With the lockdown sort-of-but-not-really over and life starting to return to sort-of-but-not-really normal, it is only natural to find oneself in a contemplative mood.
What did it all mean? How have I grown as a person? Will I have to start wearing clothes on my bottom half again when I socialise?
Personally, I have experienced very little in the way of growth. I haven’t written a novel or a screenplay.
I considered keeping a diary like Samuel Pepys but there wouldn’t have been much point. The ‘Watch it Again’ menu on Netflix contains all the same information anyway.
Besides, if nobody is burying cheese, are we really living through a time worth documenting?
That’s not to say that I’ve learned nothing about myself these past few months. The revelations have just been of a slightly lower magnitude than I’d hoped.
I’ve learned that wearing women’s deodorant is a great way to tackle body odour and loneliness at the same time.
I’ve learned that I’ll do more housework if I’m starved for human contact and my hoover has a face.
I’ve learned that I don’t need to leave my room in order to lose my phone for upwards of five hours. (Turns out it was in my room.)
Of course, I can partly attribute my lack of achievement to the fact that I’ve not had as much free time as everybody else.
You see, I’m one of those key workers you keep reading about in chalk on the pavement. Not one of the good ones though. I work in a Post Office, not a hospital.
I’m a key worker in the same way that yoghurt is a pudding. I won’t save your grandad’s life, but I’ll make sure he gets his birthday card at some point in the next month or so.
Despite the relative pointlessness of my work, I’ve noticed a striking jump in status these past few months.
When I go out in my Post Office gilet, people nod and smile kindly. Customers thank me for my service like I’ve been in a war.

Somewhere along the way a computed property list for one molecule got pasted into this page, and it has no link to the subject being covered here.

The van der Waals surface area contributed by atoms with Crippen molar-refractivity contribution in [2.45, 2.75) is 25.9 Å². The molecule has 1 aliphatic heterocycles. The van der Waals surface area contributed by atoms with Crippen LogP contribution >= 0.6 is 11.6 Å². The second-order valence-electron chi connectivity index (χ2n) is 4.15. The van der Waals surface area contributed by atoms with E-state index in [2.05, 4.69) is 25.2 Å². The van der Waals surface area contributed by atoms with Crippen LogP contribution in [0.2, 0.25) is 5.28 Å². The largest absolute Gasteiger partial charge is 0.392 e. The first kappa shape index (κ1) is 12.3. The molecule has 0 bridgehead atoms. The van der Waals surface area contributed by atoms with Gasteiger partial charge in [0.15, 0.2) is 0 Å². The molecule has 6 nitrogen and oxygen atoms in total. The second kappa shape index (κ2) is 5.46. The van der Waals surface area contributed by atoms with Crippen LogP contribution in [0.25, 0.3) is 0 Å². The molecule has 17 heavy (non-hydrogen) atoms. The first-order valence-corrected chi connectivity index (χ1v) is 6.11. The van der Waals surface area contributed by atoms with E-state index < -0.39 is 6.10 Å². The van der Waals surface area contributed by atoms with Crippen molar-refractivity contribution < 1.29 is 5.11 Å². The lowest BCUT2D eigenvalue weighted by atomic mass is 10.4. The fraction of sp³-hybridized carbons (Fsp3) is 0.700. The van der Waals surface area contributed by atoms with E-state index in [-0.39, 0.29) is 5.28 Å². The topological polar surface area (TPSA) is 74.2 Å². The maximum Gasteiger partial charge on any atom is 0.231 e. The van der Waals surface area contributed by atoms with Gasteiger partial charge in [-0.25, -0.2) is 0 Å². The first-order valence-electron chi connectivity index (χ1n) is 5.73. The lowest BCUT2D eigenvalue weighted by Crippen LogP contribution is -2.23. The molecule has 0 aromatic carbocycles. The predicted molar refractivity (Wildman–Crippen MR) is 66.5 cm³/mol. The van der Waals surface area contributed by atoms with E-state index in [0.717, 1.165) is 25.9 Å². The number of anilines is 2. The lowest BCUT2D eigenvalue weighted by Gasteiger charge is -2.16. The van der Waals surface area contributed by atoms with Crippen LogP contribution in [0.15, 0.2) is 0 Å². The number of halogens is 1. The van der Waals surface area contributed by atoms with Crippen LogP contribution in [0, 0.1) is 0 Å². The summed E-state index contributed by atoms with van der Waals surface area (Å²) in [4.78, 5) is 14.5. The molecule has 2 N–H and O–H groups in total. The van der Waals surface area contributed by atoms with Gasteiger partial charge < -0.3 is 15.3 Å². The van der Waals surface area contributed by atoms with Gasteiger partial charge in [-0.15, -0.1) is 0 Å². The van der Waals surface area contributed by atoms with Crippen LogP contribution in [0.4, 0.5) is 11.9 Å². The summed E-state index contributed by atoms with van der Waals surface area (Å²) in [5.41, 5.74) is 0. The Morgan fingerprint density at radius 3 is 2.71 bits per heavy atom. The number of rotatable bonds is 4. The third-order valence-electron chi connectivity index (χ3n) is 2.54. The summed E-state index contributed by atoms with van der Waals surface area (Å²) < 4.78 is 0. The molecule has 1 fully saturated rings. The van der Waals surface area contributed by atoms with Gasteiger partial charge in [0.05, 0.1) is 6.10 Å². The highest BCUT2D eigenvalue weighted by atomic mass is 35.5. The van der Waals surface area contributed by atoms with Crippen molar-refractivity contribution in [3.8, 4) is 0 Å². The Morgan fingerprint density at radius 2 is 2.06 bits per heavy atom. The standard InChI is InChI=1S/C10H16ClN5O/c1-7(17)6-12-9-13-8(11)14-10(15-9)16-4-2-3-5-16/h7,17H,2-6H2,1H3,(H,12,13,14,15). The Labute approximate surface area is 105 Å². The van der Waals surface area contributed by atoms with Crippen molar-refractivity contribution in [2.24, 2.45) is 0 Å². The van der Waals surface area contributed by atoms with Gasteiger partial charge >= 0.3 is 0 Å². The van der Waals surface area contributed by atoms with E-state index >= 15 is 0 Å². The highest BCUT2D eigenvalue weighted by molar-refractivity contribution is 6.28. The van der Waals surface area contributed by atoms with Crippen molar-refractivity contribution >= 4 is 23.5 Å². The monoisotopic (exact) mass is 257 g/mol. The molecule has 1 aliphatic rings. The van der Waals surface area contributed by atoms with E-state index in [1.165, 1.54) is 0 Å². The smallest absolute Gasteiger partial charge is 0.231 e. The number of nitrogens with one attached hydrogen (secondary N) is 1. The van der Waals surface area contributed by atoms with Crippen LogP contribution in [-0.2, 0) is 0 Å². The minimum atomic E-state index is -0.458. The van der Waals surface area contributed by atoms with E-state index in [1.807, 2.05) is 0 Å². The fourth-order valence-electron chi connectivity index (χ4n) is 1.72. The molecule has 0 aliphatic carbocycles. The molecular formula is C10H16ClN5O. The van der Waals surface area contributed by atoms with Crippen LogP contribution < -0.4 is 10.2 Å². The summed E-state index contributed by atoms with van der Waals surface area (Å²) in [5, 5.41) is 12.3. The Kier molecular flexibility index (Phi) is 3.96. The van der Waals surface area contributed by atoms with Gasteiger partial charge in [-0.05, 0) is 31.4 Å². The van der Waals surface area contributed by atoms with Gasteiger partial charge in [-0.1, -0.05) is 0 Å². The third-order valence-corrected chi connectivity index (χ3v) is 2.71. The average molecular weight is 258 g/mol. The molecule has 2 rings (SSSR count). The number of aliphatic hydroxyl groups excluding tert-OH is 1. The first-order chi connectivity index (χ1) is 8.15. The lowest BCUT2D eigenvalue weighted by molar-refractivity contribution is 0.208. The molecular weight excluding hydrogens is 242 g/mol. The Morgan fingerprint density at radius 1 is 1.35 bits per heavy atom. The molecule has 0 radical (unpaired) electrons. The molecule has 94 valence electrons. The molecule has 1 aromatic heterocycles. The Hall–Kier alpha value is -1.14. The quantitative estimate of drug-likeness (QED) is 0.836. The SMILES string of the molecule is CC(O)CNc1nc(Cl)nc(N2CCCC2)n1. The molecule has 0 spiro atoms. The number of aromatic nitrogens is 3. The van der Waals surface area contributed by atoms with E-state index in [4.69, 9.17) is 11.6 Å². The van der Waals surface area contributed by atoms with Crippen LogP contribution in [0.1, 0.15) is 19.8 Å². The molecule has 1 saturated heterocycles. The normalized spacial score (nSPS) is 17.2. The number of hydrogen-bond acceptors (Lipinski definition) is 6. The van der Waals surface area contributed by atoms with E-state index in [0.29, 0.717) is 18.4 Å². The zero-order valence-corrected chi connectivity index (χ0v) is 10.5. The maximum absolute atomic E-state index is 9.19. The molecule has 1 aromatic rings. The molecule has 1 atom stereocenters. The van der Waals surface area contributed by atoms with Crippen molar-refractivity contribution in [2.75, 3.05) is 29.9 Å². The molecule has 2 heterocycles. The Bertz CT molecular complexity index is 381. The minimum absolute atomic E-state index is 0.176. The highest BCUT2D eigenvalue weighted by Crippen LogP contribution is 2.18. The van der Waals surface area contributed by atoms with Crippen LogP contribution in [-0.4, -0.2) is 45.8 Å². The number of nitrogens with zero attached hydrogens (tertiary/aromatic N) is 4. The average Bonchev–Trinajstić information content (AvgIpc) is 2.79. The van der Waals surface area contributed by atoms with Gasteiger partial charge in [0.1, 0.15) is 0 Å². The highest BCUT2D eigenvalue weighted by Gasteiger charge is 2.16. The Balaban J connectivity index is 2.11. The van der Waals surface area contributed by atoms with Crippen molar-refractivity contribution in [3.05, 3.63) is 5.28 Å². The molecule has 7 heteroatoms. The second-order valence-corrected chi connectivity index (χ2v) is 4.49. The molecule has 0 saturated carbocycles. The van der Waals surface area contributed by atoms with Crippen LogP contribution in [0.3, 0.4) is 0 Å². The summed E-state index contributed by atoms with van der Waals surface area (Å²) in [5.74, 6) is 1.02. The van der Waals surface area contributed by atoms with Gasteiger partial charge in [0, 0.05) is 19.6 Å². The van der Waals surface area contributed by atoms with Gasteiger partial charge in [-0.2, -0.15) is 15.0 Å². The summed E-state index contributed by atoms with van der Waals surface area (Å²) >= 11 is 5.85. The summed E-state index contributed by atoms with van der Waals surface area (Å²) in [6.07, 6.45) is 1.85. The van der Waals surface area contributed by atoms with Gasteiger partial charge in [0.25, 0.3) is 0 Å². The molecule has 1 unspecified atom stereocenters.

A man let me go ahead of him in a coffee shop, although I hadn’t decided what I wanted yet so I was secretly furious.
Best of all, whenever I return to work after my lunch break, I get to strut past the queue of people outside like a celebrity going into a nightclub.
As if this wasn’t ego-fuel enough, the rules of the lockdown have conspired to turn my normal lifestyle into a beacon of social responsibility.
Suddenly playing Japanese video games and cutting my own hair is a sign of moral virtue, as opposed to a thinly disguised cry for help. I was even conscientious enough to preempt the sex ban by several years.
This is all very nice, but I’m already worried about the inevitable comedown.
My sudden transformation into a model citizen with an important job has allowed me to hide from the true state of my life. That of a man in his 30s making minimum wage because he gambled his 20s away on stand-up comedy.
(Remember stand-up comedy? It was that thing we used to do where we’d pack ourselves into a sweaty room and laugh germs into each other’s mouths. Sometimes we’d even do it in Scotland.)
I don’t want to be someone who defines his self-worth by his job, but I’m only human, and humans are obsessed with status.
At some point in the next few weeks I’ll find myself counting a pile of filthy pennies or chasing a toddler who has stolen some fudge (my job is nothing if not varied) and I’ll realise that things are back to normal.
This is all very selfish of course.
A deadly global pandemic is undoubtedly a bad thing, and I’ll be glad to see the back of it.
I can only imagine how horrible these last few months must have been for those who weren’t allowed to go out at all.
I’m as eager as anyone else to see my family, go to the cinema, and buy and return clothes to Primark as a way to amass free coat hangers. Until then though, you’ll forgive me for milking my brief moment in the sun.
Outside my window the rain is easing off. I’m going to put on my gilet one last time and see if I can wrangle a discount in Sainsbury’s.
Stand-up comedian Martin Pilgrim is a Bristol24/7 columnist
Main photo by Martin Booth